Thursday, July 17, 2014

Care Minister (UK) promotes assisted suicide as treatment option for people with disabilities and the elderly.

Dr Peter Saunders
By Peter Saunders - Campaign Director, Care Not Killing Alliance.

There is really something quite chilling about seeing the Care Minister backing assisted suicide as a treatment option for disabled and elderly people.

But that is exactly what Liberal Democrat Minister Norman Lamb, the cabinet member responsible for providing care for dementia and other serious disabilities, has done today.

It is bitterly ironic that he has spoken out on the very day that the CEOs of four major charities representing elderly and disabled people have written to members of the House of Lords warning about the dangers of passing Lord Falconer’s Assisted Dying Bill and one day before disabled people’s representatives take to the streets of Westminster and the airwaves of the nation to protest.

Falconer's bill is no less than a recipe for the abuse of elderly and disabled people.

In Washington, where assisted suicide is legal under a law very similar to that proposed by Falconer, 61% of people opting for assisted suicide give the fear of being a burden to family, relatives and caregivers as a key reason.

The pressure people will feel to end their lives if assisted suicide or euthanasia is legalised will be greatly accentuated at this time of economic recession with families and health budgets under pressure. It will quite simply steer them toward suicide.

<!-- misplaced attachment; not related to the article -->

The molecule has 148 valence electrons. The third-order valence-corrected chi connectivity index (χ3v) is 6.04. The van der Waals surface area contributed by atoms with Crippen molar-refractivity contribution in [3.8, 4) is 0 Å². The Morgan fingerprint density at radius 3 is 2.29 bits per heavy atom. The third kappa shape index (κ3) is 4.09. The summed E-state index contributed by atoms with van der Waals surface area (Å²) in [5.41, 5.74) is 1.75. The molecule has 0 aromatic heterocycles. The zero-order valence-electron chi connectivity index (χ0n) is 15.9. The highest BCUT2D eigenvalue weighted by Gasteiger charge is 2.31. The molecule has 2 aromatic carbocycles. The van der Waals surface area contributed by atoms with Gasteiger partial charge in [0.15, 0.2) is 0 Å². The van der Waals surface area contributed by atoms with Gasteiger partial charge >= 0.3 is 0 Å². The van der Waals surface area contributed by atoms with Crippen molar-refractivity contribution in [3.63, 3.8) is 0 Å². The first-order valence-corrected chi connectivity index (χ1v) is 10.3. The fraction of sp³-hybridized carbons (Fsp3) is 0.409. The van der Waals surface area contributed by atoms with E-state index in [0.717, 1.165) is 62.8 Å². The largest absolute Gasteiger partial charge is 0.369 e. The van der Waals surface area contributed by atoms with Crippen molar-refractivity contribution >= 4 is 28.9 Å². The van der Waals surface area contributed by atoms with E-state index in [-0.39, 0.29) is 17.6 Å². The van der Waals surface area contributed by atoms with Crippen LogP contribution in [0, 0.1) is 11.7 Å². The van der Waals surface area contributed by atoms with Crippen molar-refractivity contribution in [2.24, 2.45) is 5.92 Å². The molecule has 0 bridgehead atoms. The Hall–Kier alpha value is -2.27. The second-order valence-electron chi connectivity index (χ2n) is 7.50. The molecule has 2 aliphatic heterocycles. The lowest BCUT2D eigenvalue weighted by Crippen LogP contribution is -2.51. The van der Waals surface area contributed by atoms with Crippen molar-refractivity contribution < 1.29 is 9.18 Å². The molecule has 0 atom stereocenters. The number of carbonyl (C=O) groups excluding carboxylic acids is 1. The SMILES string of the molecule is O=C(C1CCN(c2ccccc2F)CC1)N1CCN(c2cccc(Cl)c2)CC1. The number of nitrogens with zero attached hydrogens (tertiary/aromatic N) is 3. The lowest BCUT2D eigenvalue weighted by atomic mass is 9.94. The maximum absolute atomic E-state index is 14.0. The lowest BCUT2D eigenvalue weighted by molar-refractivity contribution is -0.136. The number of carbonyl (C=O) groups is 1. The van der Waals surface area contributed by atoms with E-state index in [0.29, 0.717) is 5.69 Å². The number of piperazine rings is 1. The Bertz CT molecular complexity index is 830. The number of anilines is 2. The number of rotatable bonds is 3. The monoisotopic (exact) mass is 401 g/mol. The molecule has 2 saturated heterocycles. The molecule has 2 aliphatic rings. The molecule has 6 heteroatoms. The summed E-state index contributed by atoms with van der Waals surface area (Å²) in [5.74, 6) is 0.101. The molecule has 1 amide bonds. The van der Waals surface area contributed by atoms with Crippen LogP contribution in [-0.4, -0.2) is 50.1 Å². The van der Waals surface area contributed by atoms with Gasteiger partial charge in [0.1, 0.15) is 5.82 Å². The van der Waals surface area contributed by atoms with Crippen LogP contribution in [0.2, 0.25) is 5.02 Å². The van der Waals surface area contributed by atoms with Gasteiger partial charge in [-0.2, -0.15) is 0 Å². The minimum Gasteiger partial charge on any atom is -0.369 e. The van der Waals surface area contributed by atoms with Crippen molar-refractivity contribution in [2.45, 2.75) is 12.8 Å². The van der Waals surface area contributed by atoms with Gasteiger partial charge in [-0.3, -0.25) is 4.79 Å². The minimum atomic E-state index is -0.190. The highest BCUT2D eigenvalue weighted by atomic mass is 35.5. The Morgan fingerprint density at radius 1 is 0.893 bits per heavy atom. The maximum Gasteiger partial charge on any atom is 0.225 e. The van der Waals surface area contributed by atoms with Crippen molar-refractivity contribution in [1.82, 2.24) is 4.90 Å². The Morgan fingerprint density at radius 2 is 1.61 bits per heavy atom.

Elder abuse and neglect by families, carers and institutions are real and dangerous and this is why strong laws are necessary.

Any change in the law to allow assisted suicide or euthanasia would place pressure on vulnerable people to end their lives for fear of being a financial, emotional or care burden upon others. This would especially affect people who are disabled, elderly, sick or depressed.

Parliament has rightly rejected the legalisation of assisted suicide and euthanasia in Britain three times since 2006 out of concern for public safety - in the House of Lords (2006 and 2009) and in Scotland (2010) - and repeated extensive enquiries have concluded that a change in the law is not necessary.

All major disability rights groups in Britain (including Disability Rights UK, SCOPE, UKDPC and Not Dead Yet UK) oppose any change in the law believing it will lead to increased prejudice towards them and increased pressure on them to end their lives.

Persistent requests for euthanasia are extremely rare if people are properly cared for so our priority must be to ensure that good care addressing people's physical, psychological, social and spiritual needs is accessible to all.

The present law making assisted suicide and euthanasia illegal is clear and right and does not need changing. The penalties it holds in reserve act as a strong deterrent to exploitation and abuse whilst giving discretion to prosecutors and judges in hard cases.

Hard cases make bad law. Even in a free democratic society there are limits to human freedom and the law must not be changed to accommodate the wishes of a small number of desperate and determined people.

Norman Lamb risks taking Britain down the Dutch and Belgian route where assisted suicide is seen as a cheap treatment option for people with dementia.

The mark of a civilised society and the first function of government is not to give liberties to the desperate and determined but to protect the weak and vulnerable.

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